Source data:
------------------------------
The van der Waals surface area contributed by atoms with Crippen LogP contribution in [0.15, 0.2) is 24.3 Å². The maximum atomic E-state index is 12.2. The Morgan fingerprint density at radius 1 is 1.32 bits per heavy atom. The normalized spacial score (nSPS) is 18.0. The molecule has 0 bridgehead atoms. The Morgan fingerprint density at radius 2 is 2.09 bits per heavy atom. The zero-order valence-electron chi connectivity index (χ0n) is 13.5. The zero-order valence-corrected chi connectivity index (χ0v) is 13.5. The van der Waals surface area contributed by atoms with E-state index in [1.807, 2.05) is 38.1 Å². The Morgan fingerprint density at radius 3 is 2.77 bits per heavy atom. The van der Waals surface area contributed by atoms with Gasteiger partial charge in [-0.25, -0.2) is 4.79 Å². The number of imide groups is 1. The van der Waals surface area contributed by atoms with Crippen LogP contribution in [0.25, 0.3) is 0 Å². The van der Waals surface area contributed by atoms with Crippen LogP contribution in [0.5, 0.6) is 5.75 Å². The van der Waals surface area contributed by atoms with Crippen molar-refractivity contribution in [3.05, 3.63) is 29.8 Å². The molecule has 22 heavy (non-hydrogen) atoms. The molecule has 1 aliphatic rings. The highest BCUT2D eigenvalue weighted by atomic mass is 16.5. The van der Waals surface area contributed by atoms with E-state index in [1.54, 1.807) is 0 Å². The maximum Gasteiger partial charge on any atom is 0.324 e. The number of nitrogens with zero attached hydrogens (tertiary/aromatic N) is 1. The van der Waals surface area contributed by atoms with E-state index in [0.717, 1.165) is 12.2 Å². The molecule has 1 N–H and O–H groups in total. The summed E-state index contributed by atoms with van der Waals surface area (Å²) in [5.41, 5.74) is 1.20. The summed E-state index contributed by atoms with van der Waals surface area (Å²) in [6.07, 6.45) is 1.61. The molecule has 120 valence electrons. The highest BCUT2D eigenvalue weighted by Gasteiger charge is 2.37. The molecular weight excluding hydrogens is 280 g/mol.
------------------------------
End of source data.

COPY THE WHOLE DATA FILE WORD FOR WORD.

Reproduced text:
The van der Waals surface area contributed by atoms with Crippen LogP contribution in [0.15, 0.2) is 24.3 Å². The maximum atomic E-state index is 12.2. The Morgan fingerprint density at radius 1 is 1.32 bits per heavy atom. The normalized spacial score (nSPS) is 18.0. The molecule has 0 bridgehead atoms. The Morgan fingerprint density at radius 2 is 2.09 bits per heavy atom. The zero-order valence-electron chi connectivity index (χ0n) is 13.5. The zero-order valence-corrected chi connectivity index (χ0v) is 13.5. The van der Waals surface area contributed by atoms with E-state index in [1.807, 2.05) is 38.1 Å². The Morgan fingerprint density at radius 3 is 2.77 bits per heavy atom. The van der Waals surface area contributed by atoms with Gasteiger partial charge in [-0.25, -0.2) is 4.79 Å². The number of imide groups is 1. The van der Waals surface area contributed by atoms with Crippen LogP contribution in [0.25, 0.3) is 0 Å². The van der Waals surface area contributed by atoms with Crippen LogP contribution in [0.5, 0.6) is 5.75 Å². The van der Waals surface area contributed by atoms with Crippen molar-refractivity contribution in [3.05, 3.63) is 29.8 Å². The molecule has 22 heavy (non-hydrogen) atoms. The molecule has 1 aliphatic rings. The highest BCUT2D eigenvalue weighted by atomic mass is 16.5. The van der Waals surface area contributed by atoms with E-state index in [1.54, 1.807) is 0 Å². The maximum Gasteiger partial charge on any atom is 0.324 e. The number of nitrogens with zero attached hydrogens (tertiary/aromatic N) is 1. The van der Waals surface area contributed by atoms with E-state index in [0.717, 1.165) is 12.2 Å². The molecule has 1 N–H and O–H groups in total. The summed E-state index contributed by atoms with van der Waals surface area (Å²) in [5.41, 5.74) is 1.20. The summed E-state index contributed by atoms with van der Waals surface area (Å²) in [6.07, 6.45) is 1.61. The molecule has 120 valence electrons. The highest BCUT2D eigenvalue weighted by Gasteiger charge is 2.37. The molecular weight excluding hydrogens is 280 g/mol.